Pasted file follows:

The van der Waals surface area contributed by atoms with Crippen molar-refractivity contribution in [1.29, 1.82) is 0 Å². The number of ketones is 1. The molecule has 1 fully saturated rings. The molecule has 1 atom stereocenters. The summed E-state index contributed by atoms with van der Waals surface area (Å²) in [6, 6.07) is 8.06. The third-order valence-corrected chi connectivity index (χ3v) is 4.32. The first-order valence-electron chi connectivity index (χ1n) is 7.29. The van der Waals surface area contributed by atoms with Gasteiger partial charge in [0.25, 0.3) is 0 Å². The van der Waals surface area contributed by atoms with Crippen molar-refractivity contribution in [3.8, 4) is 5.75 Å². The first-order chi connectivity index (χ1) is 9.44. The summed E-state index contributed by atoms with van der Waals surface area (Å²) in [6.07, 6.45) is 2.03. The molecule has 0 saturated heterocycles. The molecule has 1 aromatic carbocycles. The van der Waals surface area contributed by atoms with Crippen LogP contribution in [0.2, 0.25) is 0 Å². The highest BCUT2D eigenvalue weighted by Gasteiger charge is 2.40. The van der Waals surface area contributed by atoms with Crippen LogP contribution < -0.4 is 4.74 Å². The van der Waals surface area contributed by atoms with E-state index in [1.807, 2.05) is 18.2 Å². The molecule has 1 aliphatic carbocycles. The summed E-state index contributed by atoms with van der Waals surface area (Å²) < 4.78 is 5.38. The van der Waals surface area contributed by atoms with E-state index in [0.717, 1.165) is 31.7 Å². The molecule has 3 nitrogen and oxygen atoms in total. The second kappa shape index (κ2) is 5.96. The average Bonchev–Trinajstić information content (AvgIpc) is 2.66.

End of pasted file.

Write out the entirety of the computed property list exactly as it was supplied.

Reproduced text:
The van der Waals surface area contributed by atoms with Crippen molar-refractivity contribution in [1.29, 1.82) is 0 Å². The number of ketones is 1. The molecule has 1 fully saturated rings. The molecule has 1 atom stereocenters. The summed E-state index contributed by atoms with van der Waals surface area (Å²) in [6, 6.07) is 8.06. The third-order valence-corrected chi connectivity index (χ3v) is 4.32. The first-order valence-electron chi connectivity index (χ1n) is 7.29. The van der Waals surface area contributed by atoms with Gasteiger partial charge in [0.25, 0.3) is 0 Å². The van der Waals surface area contributed by atoms with Crippen molar-refractivity contribution in [3.8, 4) is 5.75 Å². The first-order chi connectivity index (χ1) is 9.44. The summed E-state index contributed by atoms with van der Waals surface area (Å²) in [6.07, 6.45) is 2.03. The molecule has 0 saturated heterocycles. The molecule has 1 aromatic carbocycles. The van der Waals surface area contributed by atoms with Crippen LogP contribution in [0.2, 0.25) is 0 Å². The highest BCUT2D eigenvalue weighted by Gasteiger charge is 2.40. The van der Waals surface area contributed by atoms with Crippen LogP contribution < -0.4 is 4.74 Å². The van der Waals surface area contributed by atoms with E-state index in [1.807, 2.05) is 18.2 Å². The molecule has 1 aliphatic carbocycles. The summed E-state index contributed by atoms with van der Waals surface area (Å²) < 4.78 is 5.38. The van der Waals surface area contributed by atoms with E-state index in [0.717, 1.165) is 31.7 Å². The molecule has 3 nitrogen and oxygen atoms in total. The second kappa shape index (κ2) is 5.96. The average Bonchev–Trinajstić information content (AvgIpc) is 2.66.